Even after two years, Venezuela’s opposition leader Guaidó has not succeeded in ousting President Maduro from the throne. This Sunday’s election could mean his political end.
He brought thousands of people to the streets and incited soldiers to mutiny, he solicited support for his counter-government around the world and gained access to foreign accounts. It was of no use. Almost two years after Juan Guaidó declared himself Venezuela’s transitional head of state, his rival Nicolás Maduro is still sitting in the Miraflores presidential palace in Caracas.
On Sunday, Guaidó is also likely to lose control of the National Assembly, where the opposition has had a majority since 2015. In the parliamentary election, 277 members are elected. Most opposition parties expect electoral fraud and have therefore called for a boycott. Observers therefore expect a victory for Maduro’s socialist ruling party, the PSUV, and splinter parties close to the government. This would mean that the opposition would lose the last institution it controlled.
Fair elections not possible in Venezuela
“On December 6th, the dictatorship wants to commit an electoral fraud,” Guaidó said in an audio message this week. “Even the minimum conditions for elections have not been met. Our party leaders are banned from voting, imprisoned or in exile. The best we can do is boycott the election.” The opposition is planning a referendum the week after the election and has called for protests against Maduro on December 12th.
The international community also has little hope of free and fair elections. The EU refuses to send observers because it was only informed about the polls at very short notice. The Organization of American States (OAS) said that free and fair elections are currently not possible in Venezuela.
Military supports Maduro
Venezuela is in a deep political crisis. Guaidó declared himself interim president at the beginning of 2019 and had been recognized as legitimate head of state by numerous countries – including the USA and Germany. However, he never succeeded in asserting himself in Venezuela. Maduro is mainly supported in the power struggle by the powerful military. The United Nations accuse the security forces of serious human rights violations.
While Guaidó had initially managed to unite the notoriously divided opposition of the South American country behind him, the rifts between moderate government opponents and hardliners came to light again with continued failure. “Because Guaidó’s strategy seems increasingly unimaginative, unpredictable and desperate, it was only a matter of time before support for him waned,” said Alejandro Velasco from New York University the specialist portal “Latin America Advisor”.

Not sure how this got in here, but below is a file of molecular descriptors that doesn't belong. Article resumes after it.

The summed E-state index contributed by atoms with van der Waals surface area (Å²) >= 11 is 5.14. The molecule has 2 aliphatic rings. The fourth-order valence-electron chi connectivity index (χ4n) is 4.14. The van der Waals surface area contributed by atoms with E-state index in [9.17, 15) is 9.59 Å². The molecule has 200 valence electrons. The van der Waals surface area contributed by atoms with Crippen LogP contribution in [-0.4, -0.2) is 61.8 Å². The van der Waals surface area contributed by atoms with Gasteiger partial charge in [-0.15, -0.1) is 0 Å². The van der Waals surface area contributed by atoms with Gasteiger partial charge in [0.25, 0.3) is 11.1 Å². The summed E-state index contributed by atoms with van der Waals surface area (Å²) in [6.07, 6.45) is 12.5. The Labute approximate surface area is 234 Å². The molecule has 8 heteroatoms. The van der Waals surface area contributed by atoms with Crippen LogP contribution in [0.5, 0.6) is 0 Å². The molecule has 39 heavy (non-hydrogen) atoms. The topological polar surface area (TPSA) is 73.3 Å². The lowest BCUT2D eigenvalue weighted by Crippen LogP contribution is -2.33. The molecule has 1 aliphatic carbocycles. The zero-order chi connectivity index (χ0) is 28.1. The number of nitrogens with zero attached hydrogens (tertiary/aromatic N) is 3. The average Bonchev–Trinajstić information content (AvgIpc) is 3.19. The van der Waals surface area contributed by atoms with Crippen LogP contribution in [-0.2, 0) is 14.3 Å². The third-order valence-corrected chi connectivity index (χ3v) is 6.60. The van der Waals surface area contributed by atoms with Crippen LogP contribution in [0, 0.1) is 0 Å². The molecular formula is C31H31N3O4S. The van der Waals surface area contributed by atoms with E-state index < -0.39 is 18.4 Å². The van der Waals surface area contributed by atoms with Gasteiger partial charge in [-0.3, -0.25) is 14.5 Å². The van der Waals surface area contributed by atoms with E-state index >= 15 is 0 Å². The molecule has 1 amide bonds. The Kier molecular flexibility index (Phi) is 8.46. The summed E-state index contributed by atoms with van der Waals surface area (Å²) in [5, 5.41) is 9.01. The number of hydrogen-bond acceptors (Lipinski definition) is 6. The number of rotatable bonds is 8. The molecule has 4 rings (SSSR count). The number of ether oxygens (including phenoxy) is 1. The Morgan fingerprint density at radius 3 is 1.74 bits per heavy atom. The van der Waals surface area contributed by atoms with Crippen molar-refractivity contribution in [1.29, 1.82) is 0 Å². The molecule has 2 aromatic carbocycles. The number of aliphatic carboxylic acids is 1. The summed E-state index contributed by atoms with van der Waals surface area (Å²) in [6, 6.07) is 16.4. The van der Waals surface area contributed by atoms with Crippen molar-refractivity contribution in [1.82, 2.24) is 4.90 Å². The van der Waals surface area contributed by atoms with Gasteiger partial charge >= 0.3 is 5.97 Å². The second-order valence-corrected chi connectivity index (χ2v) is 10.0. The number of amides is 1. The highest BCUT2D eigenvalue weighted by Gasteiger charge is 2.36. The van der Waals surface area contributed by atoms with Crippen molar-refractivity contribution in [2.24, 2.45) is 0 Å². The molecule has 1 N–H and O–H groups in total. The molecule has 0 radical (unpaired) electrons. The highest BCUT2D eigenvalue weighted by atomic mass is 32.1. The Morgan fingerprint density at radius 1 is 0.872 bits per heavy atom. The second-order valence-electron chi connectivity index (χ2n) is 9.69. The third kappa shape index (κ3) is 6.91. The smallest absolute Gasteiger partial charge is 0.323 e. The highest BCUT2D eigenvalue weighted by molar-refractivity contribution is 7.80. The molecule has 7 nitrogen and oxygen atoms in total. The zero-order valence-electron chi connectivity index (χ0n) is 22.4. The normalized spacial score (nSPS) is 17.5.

96 percent live in poverty
The once rich country is also heading deeper and deeper into a humanitarian crisis. Due to a lack of foreign currency and numerous sanctions, it can hardly import food, medicines and everyday necessities. Even gasoline is now in short supply in the country with the largest oil reserves in the world. According to a study by the Catholic University of Andrés Bello, 96 percent of households live in poverty. Millions of Venezuelans have left their homes.
Small and new opposition alliances and parties hijacked by government officials will take part in the parliamentary elections. “We will see an election in which the government participates practically alone and an opposition that does not fundamentally question the position of the government,” said the rector of Andrés Bello University, José Virtuoso, in an interview with the human rights organization Provea.
Reconciliation with the Maduro government is possible
Others hope that a more moderate opposition in the National Assembly could restart the deadlocked dialogue with the government. “If the government is prepared to appear less authoritarian and to discuss laws in parliament, that could have a satisfactory effect,” said the political scientist Ricardo Sucre of the German press agency.
For Guaidó, on the other hand, the election on Sunday could be the beginning of the end of his political adventure, which began as a hussar piece and ultimately threatened to die from exhaustion. “Guaidó’s legal legitimacy is based on his presidency in the National Assembly. The opposition’s moral legitimacy is based on its democratic values,” says Professor Velasco. “Should Guaidó consider remaining as interim president, he is jeopardizing legal and moral legitimacy.”